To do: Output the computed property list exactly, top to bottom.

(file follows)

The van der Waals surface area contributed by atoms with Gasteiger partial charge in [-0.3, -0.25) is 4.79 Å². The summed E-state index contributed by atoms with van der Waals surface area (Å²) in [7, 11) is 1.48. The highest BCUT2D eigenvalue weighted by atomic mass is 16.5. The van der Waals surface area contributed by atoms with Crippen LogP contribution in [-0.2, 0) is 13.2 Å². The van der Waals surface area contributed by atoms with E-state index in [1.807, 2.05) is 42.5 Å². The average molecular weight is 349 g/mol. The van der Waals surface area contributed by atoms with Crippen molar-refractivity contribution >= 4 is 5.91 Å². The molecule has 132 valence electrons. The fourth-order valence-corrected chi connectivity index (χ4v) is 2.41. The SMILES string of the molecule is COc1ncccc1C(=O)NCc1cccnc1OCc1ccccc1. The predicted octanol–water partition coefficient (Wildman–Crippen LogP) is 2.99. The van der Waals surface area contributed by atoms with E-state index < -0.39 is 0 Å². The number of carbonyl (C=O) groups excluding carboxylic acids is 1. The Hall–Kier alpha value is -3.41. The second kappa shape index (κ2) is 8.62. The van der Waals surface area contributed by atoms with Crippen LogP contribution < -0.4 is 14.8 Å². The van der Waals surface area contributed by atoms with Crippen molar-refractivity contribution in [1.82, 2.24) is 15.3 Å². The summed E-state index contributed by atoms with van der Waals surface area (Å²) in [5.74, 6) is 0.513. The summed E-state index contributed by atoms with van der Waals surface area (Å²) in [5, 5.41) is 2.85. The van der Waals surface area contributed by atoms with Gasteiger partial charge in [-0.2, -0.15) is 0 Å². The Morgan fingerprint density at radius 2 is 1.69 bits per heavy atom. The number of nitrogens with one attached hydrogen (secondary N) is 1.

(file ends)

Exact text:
The van der Waals surface area contributed by atoms with Gasteiger partial charge in [-0.3, -0.25) is 4.79 Å². The summed E-state index contributed by atoms with van der Waals surface area (Å²) in [7, 11) is 1.48. The highest BCUT2D eigenvalue weighted by atomic mass is 16.5. The van der Waals surface area contributed by atoms with Crippen LogP contribution in [-0.2, 0) is 13.2 Å². The van der Waals surface area contributed by atoms with E-state index in [1.807, 2.05) is 42.5 Å². The average molecular weight is 349 g/mol. The van der Waals surface area contributed by atoms with Crippen molar-refractivity contribution >= 4 is 5.91 Å². The molecule has 132 valence electrons. The fourth-order valence-corrected chi connectivity index (χ4v) is 2.41. The SMILES string of the molecule is COc1ncccc1C(=O)NCc1cccnc1OCc1ccccc1. The predicted octanol–water partition coefficient (Wildman–Crippen LogP) is 2.99. The van der Waals surface area contributed by atoms with E-state index < -0.39 is 0 Å². The number of carbonyl (C=O) groups excluding carboxylic acids is 1. The Hall–Kier alpha value is -3.41. The second kappa shape index (κ2) is 8.62. The van der Waals surface area contributed by atoms with Crippen LogP contribution < -0.4 is 14.8 Å². The van der Waals surface area contributed by atoms with Crippen molar-refractivity contribution in [1.82, 2.24) is 15.3 Å². The summed E-state index contributed by atoms with van der Waals surface area (Å²) in [5.74, 6) is 0.513. The summed E-state index contributed by atoms with van der Waals surface area (Å²) in [5, 5.41) is 2.85. The van der Waals surface area contributed by atoms with Gasteiger partial charge in [-0.2, -0.15) is 0 Å². The Morgan fingerprint density at radius 2 is 1.69 bits per heavy atom. The number of nitrogens with one attached hydrogen (secondary N) is 1.